Update: Part 2 of this article is now available, here.
In this article, original stochastic processes are introduced. They may constitute one of the simplest examples and definitions of point processes. A limiting case is the standard Poisson process – the mother of all point processes – used in so many spatial statistics applications. We first start with the one-dimensional case, before moving to 2-D. Little probability theory knowledge is required to understand the content. In particular, we avoid discussing measure theory, Palm distributions, and other hard-to-understand concepts that would deter many readers. Nevertheless, we dive pretty deep into the details, using simple English rather than arcane abstractions, to show the potential. A spreadsheet with simulations is provided, and model-free statistical inference techniques are discussed, including model-fitting and test for radial distribution. It is shown that two realizations of very different processes can look almost identical to the naked eye, while they actually have fundamental differences that can only be detected with machine learning techniques. Cluster processes are also presented in a very intuitive way. Various probability distributions, including logistic, Poisson-binomial and Erlang, are attached to these processes, for instance to model the distribution and/or number of points in some area, or distances to nearest neighbors.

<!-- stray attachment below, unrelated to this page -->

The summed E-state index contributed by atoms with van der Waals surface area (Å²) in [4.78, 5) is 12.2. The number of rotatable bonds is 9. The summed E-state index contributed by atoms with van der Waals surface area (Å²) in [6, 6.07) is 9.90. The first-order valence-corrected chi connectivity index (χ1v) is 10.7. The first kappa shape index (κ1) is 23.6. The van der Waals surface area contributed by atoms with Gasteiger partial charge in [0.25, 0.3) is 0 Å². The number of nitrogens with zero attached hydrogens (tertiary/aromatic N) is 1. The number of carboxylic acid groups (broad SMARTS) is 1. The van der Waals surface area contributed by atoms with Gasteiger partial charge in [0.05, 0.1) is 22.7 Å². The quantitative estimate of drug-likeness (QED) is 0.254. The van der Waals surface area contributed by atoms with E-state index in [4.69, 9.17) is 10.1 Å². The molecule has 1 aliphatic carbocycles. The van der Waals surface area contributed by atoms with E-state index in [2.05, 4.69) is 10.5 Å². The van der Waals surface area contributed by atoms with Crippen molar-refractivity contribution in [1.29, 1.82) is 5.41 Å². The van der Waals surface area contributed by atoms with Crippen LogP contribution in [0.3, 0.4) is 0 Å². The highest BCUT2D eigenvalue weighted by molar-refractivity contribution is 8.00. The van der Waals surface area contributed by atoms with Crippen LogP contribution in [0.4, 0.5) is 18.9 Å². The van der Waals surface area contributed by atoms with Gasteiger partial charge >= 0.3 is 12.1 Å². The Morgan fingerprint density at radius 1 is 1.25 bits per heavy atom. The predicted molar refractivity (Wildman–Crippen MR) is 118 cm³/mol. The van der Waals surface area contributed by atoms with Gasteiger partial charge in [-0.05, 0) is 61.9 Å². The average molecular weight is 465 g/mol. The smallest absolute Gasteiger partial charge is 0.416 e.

1. The one-dimensional case
I stumbled upon the processes in question while trying to generalize mathematical series (in particular for the Riemann-zeta function) to make them random, replacing the values of the index in the summation formula by locations close to the deterministic equally-spaced values (integers k = 0, 1, 2, 3 and so on), to study the behavior. I ended up with a point process defined as follow, on the real line (the X-axis):
Let Fs be a continuous cumulative distribution function (CDF) symmetrical and centered at 0, belonging to a parametric family of parameter s, where s is the scaling factor. In short, s is an increasing function of the variance. If s = 0, the variance must be zero, and if s is infinite, the variance must be infinite. Due to symmetry, the expectation is zero.
Let (Xk) be an infinite sequence of independent random variables, where k takes on any positive or negative integer value. By definition, the distribution of Xk is Fs(x – k) and is thus centered at k. So, P(Xk < x) = Fs(x – k). If s = 0, Xk = k. Our point process consists of all the points Xk, and this is how this stochastic point process is defined.
Now let B = [a, b], with a < b, be any interval on the real line. We define the following basic quantities: